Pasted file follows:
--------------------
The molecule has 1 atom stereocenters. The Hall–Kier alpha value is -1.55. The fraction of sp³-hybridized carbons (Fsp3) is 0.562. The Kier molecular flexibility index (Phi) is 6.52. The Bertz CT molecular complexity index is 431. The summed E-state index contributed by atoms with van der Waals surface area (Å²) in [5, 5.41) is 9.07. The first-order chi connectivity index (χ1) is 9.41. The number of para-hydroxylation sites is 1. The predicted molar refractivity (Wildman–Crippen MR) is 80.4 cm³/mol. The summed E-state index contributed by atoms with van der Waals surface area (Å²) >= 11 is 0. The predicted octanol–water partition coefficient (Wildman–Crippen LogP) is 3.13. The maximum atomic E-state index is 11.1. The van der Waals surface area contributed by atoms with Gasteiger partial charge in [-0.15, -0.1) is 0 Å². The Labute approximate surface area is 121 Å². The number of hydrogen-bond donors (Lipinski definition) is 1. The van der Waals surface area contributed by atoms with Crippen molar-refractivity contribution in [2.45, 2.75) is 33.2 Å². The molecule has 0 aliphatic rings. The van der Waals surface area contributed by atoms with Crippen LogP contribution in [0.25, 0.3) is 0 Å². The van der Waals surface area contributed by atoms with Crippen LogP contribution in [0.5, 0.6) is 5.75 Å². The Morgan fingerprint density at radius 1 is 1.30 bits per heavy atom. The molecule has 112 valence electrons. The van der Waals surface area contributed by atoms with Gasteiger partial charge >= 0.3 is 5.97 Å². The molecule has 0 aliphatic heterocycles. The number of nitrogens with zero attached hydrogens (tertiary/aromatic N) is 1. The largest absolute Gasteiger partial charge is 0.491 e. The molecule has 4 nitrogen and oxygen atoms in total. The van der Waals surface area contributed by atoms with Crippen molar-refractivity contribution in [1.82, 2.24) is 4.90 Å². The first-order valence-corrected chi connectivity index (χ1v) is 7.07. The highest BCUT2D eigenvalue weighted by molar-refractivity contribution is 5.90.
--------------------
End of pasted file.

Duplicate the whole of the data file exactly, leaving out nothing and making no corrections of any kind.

The molecule has 1 atom stereocenters. The Hall–Kier alpha value is -1.55. The fraction of sp³-hybridized carbons (Fsp3) is 0.562. The Kier molecular flexibility index (Phi) is 6.52. The Bertz CT molecular complexity index is 431. The summed E-state index contributed by atoms with van der Waals surface area (Å²) in [5, 5.41) is 9.07. The first-order chi connectivity index (χ1) is 9.41. The number of para-hydroxylation sites is 1. The predicted molar refractivity (Wildman–Crippen MR) is 80.4 cm³/mol. The summed E-state index contributed by atoms with van der Waals surface area (Å²) >= 11 is 0. The predicted octanol–water partition coefficient (Wildman–Crippen LogP) is 3.13. The maximum atomic E-state index is 11.1. The van der Waals surface area contributed by atoms with Gasteiger partial charge in [-0.15, -0.1) is 0 Å². The Labute approximate surface area is 121 Å². The number of hydrogen-bond donors (Lipinski definition) is 1. The van der Waals surface area contributed by atoms with Crippen molar-refractivity contribution in [2.45, 2.75) is 33.2 Å². The molecule has 0 aliphatic rings. The van der Waals surface area contributed by atoms with Crippen LogP contribution in [0.25, 0.3) is 0 Å². The van der Waals surface area contributed by atoms with Crippen LogP contribution in [0.5, 0.6) is 5.75 Å². The Morgan fingerprint density at radius 1 is 1.30 bits per heavy atom. The molecule has 112 valence electrons. The van der Waals surface area contributed by atoms with Gasteiger partial charge >= 0.3 is 5.97 Å². The molecule has 0 aliphatic heterocycles. The number of nitrogens with zero attached hydrogens (tertiary/aromatic N) is 1. The largest absolute Gasteiger partial charge is 0.491 e. The molecule has 4 nitrogen and oxygen atoms in total. The van der Waals surface area contributed by atoms with Crippen molar-refractivity contribution in [1.82, 2.24) is 4.90 Å². The first-order valence-corrected chi connectivity index (χ1v) is 7.07. The highest BCUT2D eigenvalue weighted by molar-refractivity contribution is 5.90.